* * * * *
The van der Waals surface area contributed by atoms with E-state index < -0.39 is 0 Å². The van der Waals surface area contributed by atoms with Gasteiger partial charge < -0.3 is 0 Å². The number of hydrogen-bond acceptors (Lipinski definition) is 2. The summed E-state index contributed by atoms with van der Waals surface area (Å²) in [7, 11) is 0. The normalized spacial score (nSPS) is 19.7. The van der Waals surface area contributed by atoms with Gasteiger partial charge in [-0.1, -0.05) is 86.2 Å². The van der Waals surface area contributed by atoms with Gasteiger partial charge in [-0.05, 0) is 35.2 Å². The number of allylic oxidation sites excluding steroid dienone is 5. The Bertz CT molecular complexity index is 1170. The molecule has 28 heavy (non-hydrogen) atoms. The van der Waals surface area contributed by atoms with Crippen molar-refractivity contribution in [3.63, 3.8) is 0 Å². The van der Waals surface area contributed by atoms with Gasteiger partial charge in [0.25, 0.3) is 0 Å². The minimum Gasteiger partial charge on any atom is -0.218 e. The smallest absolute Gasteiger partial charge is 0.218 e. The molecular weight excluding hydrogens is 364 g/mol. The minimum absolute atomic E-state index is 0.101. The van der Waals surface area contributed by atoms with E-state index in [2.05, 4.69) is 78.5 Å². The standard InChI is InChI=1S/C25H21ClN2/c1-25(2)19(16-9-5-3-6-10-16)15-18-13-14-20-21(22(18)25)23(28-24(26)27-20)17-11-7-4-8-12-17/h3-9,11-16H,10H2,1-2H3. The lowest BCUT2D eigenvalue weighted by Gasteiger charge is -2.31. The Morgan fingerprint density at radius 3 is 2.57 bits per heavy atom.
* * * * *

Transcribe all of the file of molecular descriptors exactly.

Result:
The van der Waals surface area contributed by atoms with E-state index < -0.39 is 0 Å². The van der Waals surface area contributed by atoms with Gasteiger partial charge < -0.3 is 0 Å². The number of hydrogen-bond acceptors (Lipinski definition) is 2. The summed E-state index contributed by atoms with van der Waals surface area (Å²) in [7, 11) is 0. The normalized spacial score (nSPS) is 19.7. The van der Waals surface area contributed by atoms with Gasteiger partial charge in [-0.1, -0.05) is 86.2 Å². The van der Waals surface area contributed by atoms with Gasteiger partial charge in [-0.05, 0) is 35.2 Å². The number of allylic oxidation sites excluding steroid dienone is 5. The Bertz CT molecular complexity index is 1170. The molecule has 28 heavy (non-hydrogen) atoms. The van der Waals surface area contributed by atoms with Crippen molar-refractivity contribution in [3.63, 3.8) is 0 Å². The van der Waals surface area contributed by atoms with Gasteiger partial charge in [0.25, 0.3) is 0 Å². The minimum Gasteiger partial charge on any atom is -0.218 e. The smallest absolute Gasteiger partial charge is 0.218 e. The molecular weight excluding hydrogens is 364 g/mol. The minimum absolute atomic E-state index is 0.101. The van der Waals surface area contributed by atoms with E-state index in [2.05, 4.69) is 78.5 Å². The standard InChI is InChI=1S/C25H21ClN2/c1-25(2)19(16-9-5-3-6-10-16)15-18-13-14-20-21(22(18)25)23(28-24(26)27-20)17-11-7-4-8-12-17/h3-9,11-16H,10H2,1-2H3. The lowest BCUT2D eigenvalue weighted by Gasteiger charge is -2.31. The Morgan fingerprint density at radius 3 is 2.57 bits per heavy atom.